ATHENS — Athens-area residents accustomed to walking past two research farms at the University of Georgia’s College of Agricultural and Environmental Sciences will soon have a chance to go behind the scenes and learn more about the role of CAES in the future of agriculture.
The J. Phil Campbell Sr. Center for Research and Education and Durham Horticultural Farm will open their doors to the public to learn about ongoing research projects at CAES on June 28 and July 7, respectively.
JPCREC will host its eighth annual corn boil on June 28, with a farm tour beginning at 10 a.m., followed by lunch – hot dogs, baked beans and corn on the cob – served at 12:30 p.m. attending the farm tour should arrive a few minutes before 10 a.m. at JPCREC’s main office complex at 1420 Experiment Station Road in Watkinsville.
Folding tables and chairs will be provided for lunch, but guests are welcome to bring their own seat, if preferred. JPCREC asks guests to RSVP by the evening of June 24 to [email protected]
The newest research and education center of eight managed by CAES, the now 1,700-acre facility was transferred to the college in 2013 to be used for science research, education and outreach. agriculture and natural resources. Today, JPCREC is committed to developing environmentally sustainable and profitable farming systems for beef cattle, forages, cotton, weed and pest control, corn and soybeans, as well as a number growing body of research in integrative precision agriculture.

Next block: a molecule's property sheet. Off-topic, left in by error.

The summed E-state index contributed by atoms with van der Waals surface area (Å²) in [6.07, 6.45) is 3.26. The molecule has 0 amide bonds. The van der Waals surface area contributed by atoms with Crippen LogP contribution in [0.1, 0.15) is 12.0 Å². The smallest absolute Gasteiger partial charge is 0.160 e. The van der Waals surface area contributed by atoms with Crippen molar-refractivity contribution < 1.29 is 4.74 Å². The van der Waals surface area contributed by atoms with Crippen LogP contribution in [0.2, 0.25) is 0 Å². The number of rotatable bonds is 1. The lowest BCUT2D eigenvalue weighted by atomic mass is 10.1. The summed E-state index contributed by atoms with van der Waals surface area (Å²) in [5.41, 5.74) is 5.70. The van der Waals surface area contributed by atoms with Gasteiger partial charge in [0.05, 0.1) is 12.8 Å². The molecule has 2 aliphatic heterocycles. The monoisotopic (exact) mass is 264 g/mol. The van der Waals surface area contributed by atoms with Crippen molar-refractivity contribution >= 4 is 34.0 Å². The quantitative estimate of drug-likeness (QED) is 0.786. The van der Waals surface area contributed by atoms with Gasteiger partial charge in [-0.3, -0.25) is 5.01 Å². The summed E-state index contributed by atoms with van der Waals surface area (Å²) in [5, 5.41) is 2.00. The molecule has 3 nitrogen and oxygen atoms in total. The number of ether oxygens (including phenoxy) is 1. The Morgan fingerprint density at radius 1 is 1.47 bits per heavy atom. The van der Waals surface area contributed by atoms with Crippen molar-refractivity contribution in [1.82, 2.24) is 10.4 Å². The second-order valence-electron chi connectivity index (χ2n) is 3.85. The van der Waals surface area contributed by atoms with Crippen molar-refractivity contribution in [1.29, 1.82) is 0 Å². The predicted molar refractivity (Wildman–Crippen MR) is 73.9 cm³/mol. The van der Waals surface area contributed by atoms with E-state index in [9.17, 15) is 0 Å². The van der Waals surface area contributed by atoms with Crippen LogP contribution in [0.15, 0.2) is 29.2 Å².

On July 7, Durham Horticulture Farm will host an open house where CAES researchers will discuss watermelon and ornamental plant breeding efforts, organic horticulture crop management, tree disease control methods fruit trees, pollinators in Georgia and more.
Taking place from 6-8 p.m. at 1221 Hog Mountain Road in Watkinsville, the event will take place on the farm’s dirt roads and uneven walking areas. Farm staff suggest that guests dress accordingly. Bottled water will be provided and no RSVP is required for the event.
The Hort Farm, as it is commonly known to researchers and students, is a 90-acre facility that serves as a living laboratory for UGA faculty, graduate students, and undergraduate students to conduct research in horticulture and other disciplines. The farm also houses a weather station that provides current and historical data on temperature, precipitation, soil conditions and more.
Both events are open to anyone interested in sustainable agriculture and the latest research from CAES.
Jordan Powers is public relations coordinator and writer for UGA’s College of Agricultural and Environmental Sciences.